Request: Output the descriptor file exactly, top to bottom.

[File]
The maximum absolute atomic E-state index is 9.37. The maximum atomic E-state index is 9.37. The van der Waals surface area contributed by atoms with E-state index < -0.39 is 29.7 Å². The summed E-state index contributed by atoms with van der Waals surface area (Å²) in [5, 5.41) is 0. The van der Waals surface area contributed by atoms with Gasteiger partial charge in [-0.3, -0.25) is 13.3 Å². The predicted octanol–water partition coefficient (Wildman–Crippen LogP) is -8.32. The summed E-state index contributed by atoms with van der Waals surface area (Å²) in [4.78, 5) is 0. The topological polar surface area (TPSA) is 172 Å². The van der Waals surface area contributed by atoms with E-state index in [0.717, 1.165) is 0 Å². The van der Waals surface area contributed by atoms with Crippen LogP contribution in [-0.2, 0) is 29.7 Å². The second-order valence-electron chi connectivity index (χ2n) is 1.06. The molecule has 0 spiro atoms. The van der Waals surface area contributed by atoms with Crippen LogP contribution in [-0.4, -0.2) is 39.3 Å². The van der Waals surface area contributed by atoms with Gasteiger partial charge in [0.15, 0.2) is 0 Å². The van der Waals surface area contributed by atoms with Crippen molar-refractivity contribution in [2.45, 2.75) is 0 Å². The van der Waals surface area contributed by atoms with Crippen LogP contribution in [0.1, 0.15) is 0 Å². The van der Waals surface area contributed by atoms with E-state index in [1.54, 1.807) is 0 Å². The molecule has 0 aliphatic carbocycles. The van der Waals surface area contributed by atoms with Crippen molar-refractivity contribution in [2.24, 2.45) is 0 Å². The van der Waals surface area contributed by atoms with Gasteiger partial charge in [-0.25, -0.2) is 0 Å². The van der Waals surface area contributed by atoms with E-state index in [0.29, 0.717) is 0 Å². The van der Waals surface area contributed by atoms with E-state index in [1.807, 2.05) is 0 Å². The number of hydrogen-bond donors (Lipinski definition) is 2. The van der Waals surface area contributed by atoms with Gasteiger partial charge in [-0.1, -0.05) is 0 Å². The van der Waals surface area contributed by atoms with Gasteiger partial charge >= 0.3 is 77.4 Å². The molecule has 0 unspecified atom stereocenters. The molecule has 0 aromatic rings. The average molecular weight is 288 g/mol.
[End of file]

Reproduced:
The maximum absolute atomic E-state index is 9.37. The maximum atomic E-state index is 9.37. The van der Waals surface area contributed by atoms with E-state index < -0.39 is 29.7 Å². The summed E-state index contributed by atoms with van der Waals surface area (Å²) in [5, 5.41) is 0. The van der Waals surface area contributed by atoms with Gasteiger partial charge in [-0.3, -0.25) is 13.3 Å². The predicted octanol–water partition coefficient (Wildman–Crippen LogP) is -8.32. The summed E-state index contributed by atoms with van der Waals surface area (Å²) in [4.78, 5) is 0. The topological polar surface area (TPSA) is 172 Å². The van der Waals surface area contributed by atoms with E-state index in [0.717, 1.165) is 0 Å². The van der Waals surface area contributed by atoms with Crippen LogP contribution in [-0.2, 0) is 29.7 Å². The second-order valence-electron chi connectivity index (χ2n) is 1.06. The molecule has 0 spiro atoms. The van der Waals surface area contributed by atoms with Crippen LogP contribution in [-0.4, -0.2) is 39.3 Å². The van der Waals surface area contributed by atoms with Gasteiger partial charge in [0.15, 0.2) is 0 Å². The van der Waals surface area contributed by atoms with Crippen molar-refractivity contribution in [2.45, 2.75) is 0 Å². The van der Waals surface area contributed by atoms with Crippen LogP contribution in [0.1, 0.15) is 0 Å². The van der Waals surface area contributed by atoms with E-state index in [1.54, 1.807) is 0 Å². The molecule has 0 aliphatic carbocycles. The van der Waals surface area contributed by atoms with Crippen molar-refractivity contribution in [2.24, 2.45) is 0 Å². The van der Waals surface area contributed by atoms with Gasteiger partial charge in [-0.25, -0.2) is 0 Å². The van der Waals surface area contributed by atoms with E-state index in [0.29, 0.717) is 0 Å². The van der Waals surface area contributed by atoms with E-state index in [1.807, 2.05) is 0 Å². The number of hydrogen-bond donors (Lipinski definition) is 2. The van der Waals surface area contributed by atoms with Gasteiger partial charge in [-0.1, -0.05) is 0 Å². The van der Waals surface area contributed by atoms with Gasteiger partial charge >= 0.3 is 77.4 Å². The molecule has 0 unspecified atom stereocenters. The molecule has 0 aromatic rings. The average molecular weight is 288 g/mol.